4. “Morning Nocturne” “Composing this tune was an all-night affair. It had me in a state of deep contemplation... the uncomfortable kind that has you picking apart past actions and habitual musical and social defaults. It went through a few keys before I settled on the present key. When I finally finished it, it was daylight. “ Dyson’s infectious samba rhythms may keep you dancing all night.

5. “Joyful Noise” “I wrote this tune for a band I put together called ‘Café Simpatico’ for a Jazz Ambassador tour sponsored by the U.S. State Department back in 2003. We did a six-week tour of war-torn former Yugoslavia and played it at almost every concert to the most appreciative audiences ever.”

6. “Ugly Beauty” “This is one of my favorite Thelonious Monk tunes. He wrote it in 3/4 time. Since we already had two tunes in 3, we decided to play it in 4/4. I play Monk’s three beginning chords from a transcription that outline a locrian natural 2 scale (once again for music theory buffs), but with a perfect 5th above the root in the left hand, which is uncharacteristic of the locrian mode. It creates an interesting extra major 7th interval in the lower register and a perfectly mirrored major seventh in relation to the top note in the upper register, creating a beautiful compounded dissonance. An interesting ‘detour’ off one symmetrical path that ends up being symmetrical on another. I wonder if his oxymoronic title might've been about those three terraced opening chords.” The timbre of Ira’s alto flute in delivering the theme is sheer sonic beauty.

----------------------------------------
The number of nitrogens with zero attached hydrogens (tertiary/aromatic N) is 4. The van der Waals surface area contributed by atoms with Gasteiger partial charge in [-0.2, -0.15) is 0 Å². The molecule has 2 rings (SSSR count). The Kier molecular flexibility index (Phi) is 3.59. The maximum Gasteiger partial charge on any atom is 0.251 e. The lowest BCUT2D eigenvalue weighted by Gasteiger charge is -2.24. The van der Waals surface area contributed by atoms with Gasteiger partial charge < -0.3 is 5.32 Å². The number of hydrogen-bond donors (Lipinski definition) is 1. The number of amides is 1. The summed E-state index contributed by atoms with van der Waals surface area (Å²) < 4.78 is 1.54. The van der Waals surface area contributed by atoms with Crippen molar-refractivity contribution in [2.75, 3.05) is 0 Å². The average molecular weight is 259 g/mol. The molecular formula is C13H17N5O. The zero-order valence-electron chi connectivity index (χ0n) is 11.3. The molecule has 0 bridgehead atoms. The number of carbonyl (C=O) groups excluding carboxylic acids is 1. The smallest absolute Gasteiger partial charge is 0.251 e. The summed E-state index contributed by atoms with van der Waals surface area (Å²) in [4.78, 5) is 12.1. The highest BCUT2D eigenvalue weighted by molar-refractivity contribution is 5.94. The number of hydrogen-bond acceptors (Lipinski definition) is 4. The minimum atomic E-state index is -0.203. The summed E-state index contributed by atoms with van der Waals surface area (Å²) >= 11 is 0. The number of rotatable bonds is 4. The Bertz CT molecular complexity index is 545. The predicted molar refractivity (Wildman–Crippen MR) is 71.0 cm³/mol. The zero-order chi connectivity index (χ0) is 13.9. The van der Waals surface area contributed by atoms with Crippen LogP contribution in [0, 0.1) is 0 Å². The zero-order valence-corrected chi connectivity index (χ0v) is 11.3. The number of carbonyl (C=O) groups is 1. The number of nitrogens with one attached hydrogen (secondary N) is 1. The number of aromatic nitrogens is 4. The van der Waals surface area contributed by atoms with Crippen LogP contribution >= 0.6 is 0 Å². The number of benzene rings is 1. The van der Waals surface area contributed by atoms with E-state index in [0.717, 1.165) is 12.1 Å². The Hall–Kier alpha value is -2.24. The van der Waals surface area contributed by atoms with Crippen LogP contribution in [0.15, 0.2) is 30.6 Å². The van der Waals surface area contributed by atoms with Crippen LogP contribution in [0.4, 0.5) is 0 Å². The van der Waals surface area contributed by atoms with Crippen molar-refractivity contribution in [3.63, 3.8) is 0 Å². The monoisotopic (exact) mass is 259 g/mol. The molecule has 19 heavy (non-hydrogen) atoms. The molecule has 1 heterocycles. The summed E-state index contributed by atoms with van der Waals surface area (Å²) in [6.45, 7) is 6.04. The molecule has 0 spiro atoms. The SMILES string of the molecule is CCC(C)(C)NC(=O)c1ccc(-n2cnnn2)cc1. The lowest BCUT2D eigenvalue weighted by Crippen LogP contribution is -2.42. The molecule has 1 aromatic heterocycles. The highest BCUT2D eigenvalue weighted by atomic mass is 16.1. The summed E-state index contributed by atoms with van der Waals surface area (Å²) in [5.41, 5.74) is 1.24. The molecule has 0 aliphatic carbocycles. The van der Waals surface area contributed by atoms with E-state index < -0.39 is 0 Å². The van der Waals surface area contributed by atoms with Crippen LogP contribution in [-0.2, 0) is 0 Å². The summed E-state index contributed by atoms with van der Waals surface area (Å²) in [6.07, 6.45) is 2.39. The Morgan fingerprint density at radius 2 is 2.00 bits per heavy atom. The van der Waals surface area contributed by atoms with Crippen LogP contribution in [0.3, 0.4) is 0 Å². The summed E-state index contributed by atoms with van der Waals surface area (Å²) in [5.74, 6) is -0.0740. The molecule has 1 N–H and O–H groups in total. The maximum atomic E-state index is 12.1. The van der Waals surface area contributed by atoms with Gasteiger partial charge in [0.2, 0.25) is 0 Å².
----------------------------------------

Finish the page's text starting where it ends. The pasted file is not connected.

7. “Waiting For Louis” “I wrote this tune while I was waiting for my son to be born. While some expectant fathers might pace and whistle, I paced and scat sang. At this time, the vehicle for my scat was a popular standard with a sentimental theme. I had plenty time to write down a contra fact chorus in my notebook since my wife's labor lasted almost two days. It helped to calm my nerves while I hurried and waited. This was the only take and there was some nice interplay in the trio.”
8. “Midnight Sun” “This Lionel Hampton classic was a logical pick for a duo with Ira, and conveniently in keeping with our oxymoronic theme. Ira and I got a few nice takes. Listening back to this take, we agree it was like we'd been playing together for years'.” The piano/soprano sax journey of Albanese and Sullivan is also one to remember.

9. “Friendly Fire” “I wrote this with Ira in mind on the day of the session. Again, I was scatting over a perennial standard jazz vehicle that asks a question about love. Judging by Ira's impassioned musing on this one, he has asked the said question before. The title "friendly Fire' seemed appropriate.